“I do heavily rely on my art as a coping mechanism … [I] have always spoken about my art as a meditative way for me to recharge and reboot while I’m painting or beading,” Stirling said. “Creating is very therapeutic for me and right now it’s really the only thing helping me get through.”
Full-time artist and volunteer arts advocate Sara Smith took her artistic expression to a more grandiose scale: She painted a spectacular display on a Tahoe City storefront, depicting a typical Lake Tahoe scene of mountains standing proudly above Big Blue as the state bear strolls the lakeshore. The work is punctuated by the words “Tahoe, We Are Stronger Together.”
“My belief is that art is the lifeblood of any society,” Smith explained. “Art is what we use to express who we are, what we feel and know, what we dream and desire, how we celebrate, how we express both joy and pain, how we communicate, how we connect, and how we recover from tragedy. It is inherent in everything …”
She believes that although art is anything but universal in its individual expression, it still is universally needed.
“Collectively, it really is what makes us what we are as a species, and therefore has tremendous power to heal during times of great stress,” Smith said. She alluded to Truckee’s downtown: “Just look at the joy that Heather’s rainbows are bringing … simple color infused with loving intention.”
While a number of experts have conveyed messages and feelings through art, others have taken the newfound time at home to rekindle an old artistic side of themselves. Although art is a part of daily life for graphic designer Kelly McQuade Conley, it’s been a number of years since she’s taken time to create art for herself.
“It is therapeutic in times like these because my style is more about making layers and just kind of getting lost in the colors and textures and not about recreating something specific,” she told Moonshine Ink. So during these times under stay-at-home orders, and with a huge white wall in her husband’s office, Conley saw it as a blank canvas and seized the opportunity to rekindle her stifled artistry.
Melissa Curley is a board-certified art therapist who believes that art-making is a powerful nurturing and enrichment tool because it provides an intensely personal and symbolic experience for the art maker. The art process and art product, she said, make it possible for the artist to simultaneously identify and objectify a sense of self, which is an empowering event.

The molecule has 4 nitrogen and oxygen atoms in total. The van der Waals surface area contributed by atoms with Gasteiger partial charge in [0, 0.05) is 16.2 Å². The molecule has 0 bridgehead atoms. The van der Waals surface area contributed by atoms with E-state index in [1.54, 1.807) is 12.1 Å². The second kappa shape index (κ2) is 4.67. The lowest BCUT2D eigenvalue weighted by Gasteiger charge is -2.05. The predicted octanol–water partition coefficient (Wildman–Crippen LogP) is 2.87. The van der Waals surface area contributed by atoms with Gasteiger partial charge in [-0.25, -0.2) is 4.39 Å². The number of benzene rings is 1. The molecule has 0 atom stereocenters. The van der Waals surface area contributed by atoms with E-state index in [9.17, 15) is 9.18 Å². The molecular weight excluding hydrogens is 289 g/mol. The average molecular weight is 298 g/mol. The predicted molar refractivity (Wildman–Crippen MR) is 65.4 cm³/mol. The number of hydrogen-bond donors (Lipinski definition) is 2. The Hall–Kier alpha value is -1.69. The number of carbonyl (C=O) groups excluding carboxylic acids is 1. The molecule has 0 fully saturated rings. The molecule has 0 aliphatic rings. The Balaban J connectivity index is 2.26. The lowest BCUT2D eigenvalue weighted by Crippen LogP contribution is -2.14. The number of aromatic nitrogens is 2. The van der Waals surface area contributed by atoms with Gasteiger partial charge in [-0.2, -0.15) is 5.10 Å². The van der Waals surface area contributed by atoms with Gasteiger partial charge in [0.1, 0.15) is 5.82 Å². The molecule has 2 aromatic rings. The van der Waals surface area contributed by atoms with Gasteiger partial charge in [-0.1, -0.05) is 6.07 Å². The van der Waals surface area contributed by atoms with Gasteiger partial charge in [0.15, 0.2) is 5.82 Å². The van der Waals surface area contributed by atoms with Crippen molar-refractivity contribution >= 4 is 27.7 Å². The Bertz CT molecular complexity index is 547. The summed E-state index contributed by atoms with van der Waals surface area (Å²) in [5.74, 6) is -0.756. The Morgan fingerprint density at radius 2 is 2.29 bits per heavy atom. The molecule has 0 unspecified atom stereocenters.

“Creating art engages the whole brain. It integrates emotion, cognition, [and] sensation, which can create new meaning and understanding,” Curley explained. “Art media fosters creativity, which facilitates new insights, healthy expression, and self-awareness … Now, more than ever, art media can be used to articulate that there is more to being human than we can put into words.”
According to Curley, pencils, paints, pastels, clay, collage, and yarn are types of materials that can be used to mobilize creativity and energy. They can be used to experience playfulness, a sense of control, experiment, create a rhythm, stimulate ideas, construct tactile objects, problem-solve, explore limits, or alter relationships. The interactivity between the art materials and the art maker can be transformative because it heightens awareness about decision-making and freedom, two qualities that our lives, impacted by the pandemic, are not offering at the moment, she noted.
“Art can articulate the struggles of this crisis in a way that transcends words,” Curley said. “It is a safe and nonthreatening method for coping with vulnerabilities, frustration, low self-esteem, and stress. If you are looking to get in touch with your mind, body, and spirit, make some art because it is infinitely better than not making art.”
Main Image Caption: BEAR IN MIND: Artist Sara Smith said the bear in her mural was created in a process she calls participation painting, using the “audience” as an integral element in the physical making of the art through the use of accessible and interactive materials and processes. The bear represents the concept that even though we currently cannot participate in the same way with one another, the desire to connect is still fundamental to our interconnectedness as a species. Photo by Tsalani Lassiter